Increasingly brands are being judged by the social causes they support - inclusion and diversity, sustainability or fair trade as well as staff treatment. It is only a matter of time until the notions of a 'good business' and an 'ethical brand' merge into one. Can segmentation by social causes be manifested into a physical retail space? In the future, we might see department stores with product zones based on brand values. Imagine products segmented by sustainability, or by how much of a brand's profits go to charity? Perhaps deciding what social causes a brand supports is the ultimate form of brand equity, with the most valuable customers extracting the most social value.

Ecoalf is a fashion brand made from 100% sustainable materials. Consumers who buy their products know they are not just purchasing clothes but supporting their foundation to clean the ocean of waste.

Immersed in Values

Today's parameters of social significance, sustainability, environmental impact, cultural diversity and inclusion, to name but a few, are only becoming more common and more overt. Although product price will always be a driving factor for purchase, a brands ability to have a personality, and take stance on social issues has jumped up on the consumer priority list. If these brand viewpoints and corporate strategies factor heavily in our purchasing decision, then it makes sense that this information is readily available to consumers. When we view a product in-store, alongside the product features and benefits being displayed, a brand's affiliation with a social cause should be part of the information communicated. What was the environmental cost of manufacturing? Or what is the gender wage disparity of the company? Customers will want this information to be prevalent at the point of purchase, not something they research before, or discover after their purchase. A brand's values need to be interwoven into everything, and retailers need to start using their stores to tell stories beyond the products and services. It makes customers feel better that they made the right choice.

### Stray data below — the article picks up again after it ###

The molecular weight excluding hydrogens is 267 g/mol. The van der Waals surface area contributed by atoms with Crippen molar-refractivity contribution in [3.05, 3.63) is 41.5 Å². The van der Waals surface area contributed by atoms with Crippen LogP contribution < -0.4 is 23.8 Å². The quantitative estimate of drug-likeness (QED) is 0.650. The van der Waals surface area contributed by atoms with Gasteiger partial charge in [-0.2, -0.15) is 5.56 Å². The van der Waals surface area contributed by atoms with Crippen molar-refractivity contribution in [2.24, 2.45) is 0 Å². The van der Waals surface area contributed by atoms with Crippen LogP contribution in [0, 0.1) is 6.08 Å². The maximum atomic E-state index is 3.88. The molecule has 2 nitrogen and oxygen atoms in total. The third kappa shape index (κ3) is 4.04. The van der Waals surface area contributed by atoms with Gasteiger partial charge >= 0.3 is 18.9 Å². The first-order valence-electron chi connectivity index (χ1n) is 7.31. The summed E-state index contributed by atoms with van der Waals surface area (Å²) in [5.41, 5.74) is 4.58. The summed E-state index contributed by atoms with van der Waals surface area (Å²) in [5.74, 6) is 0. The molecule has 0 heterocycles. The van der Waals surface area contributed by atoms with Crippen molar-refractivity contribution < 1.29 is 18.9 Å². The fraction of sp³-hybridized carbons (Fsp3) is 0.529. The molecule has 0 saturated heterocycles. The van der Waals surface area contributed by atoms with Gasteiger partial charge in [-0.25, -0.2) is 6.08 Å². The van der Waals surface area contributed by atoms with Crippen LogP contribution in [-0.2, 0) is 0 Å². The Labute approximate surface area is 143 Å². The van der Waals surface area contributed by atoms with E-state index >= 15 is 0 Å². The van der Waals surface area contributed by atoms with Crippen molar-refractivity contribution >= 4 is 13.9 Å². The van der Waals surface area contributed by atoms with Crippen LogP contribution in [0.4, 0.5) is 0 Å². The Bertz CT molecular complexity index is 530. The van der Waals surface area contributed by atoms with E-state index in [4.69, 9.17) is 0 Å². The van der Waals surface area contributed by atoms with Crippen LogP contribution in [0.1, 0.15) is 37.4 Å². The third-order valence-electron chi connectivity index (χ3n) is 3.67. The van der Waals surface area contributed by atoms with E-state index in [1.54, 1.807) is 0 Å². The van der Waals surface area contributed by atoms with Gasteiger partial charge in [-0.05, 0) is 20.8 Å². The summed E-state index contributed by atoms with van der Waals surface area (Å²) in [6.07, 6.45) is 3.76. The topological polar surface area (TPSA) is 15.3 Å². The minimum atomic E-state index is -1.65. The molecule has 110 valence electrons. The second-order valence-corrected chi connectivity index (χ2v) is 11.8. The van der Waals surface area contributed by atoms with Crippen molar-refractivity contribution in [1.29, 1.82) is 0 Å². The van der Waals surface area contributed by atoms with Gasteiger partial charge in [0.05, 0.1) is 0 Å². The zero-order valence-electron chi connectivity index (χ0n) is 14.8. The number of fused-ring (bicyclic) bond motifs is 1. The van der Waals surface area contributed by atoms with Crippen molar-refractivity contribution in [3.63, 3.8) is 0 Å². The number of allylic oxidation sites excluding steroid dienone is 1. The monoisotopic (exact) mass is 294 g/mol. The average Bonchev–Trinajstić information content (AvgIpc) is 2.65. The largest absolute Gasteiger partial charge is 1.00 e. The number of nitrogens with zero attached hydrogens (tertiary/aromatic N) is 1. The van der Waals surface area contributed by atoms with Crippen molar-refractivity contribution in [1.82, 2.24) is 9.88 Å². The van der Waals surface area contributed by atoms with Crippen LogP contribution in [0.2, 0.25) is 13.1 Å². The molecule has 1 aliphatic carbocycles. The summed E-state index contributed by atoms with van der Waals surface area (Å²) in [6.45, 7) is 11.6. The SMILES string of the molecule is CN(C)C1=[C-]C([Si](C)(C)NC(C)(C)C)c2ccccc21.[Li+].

Many companies use materials to capture their ethos about recycling. A Nike concept store in Shanghai is made entirely out of recycled materials, Ecoalf mannequin plinths display recycled ocean waste, and a Starbucks coffee shop is made from recycled containers. The Nikelab Re-Creation Center pop-up immersed people in the process of recycling shoes, but very few others are using the store environment to tell stories about their values.


Our purchasing decisions will be determined by a brand’s values and ethics. We spend our money more carefully, while also believing we can make social changes through our support for the brand. In many cases, we are willing to sacrifice our own convenience for support of an important social cause. Retail needs to communicate the more intricate personality of modern brands. The values of businesses need to be immersive experiences usually reserved for products, because brand personality sells. Social causes are becoming an increasingly important factor in consumer decision making, and these stories need to be communicated at every moment along the pathway to purchase, including within the store environment.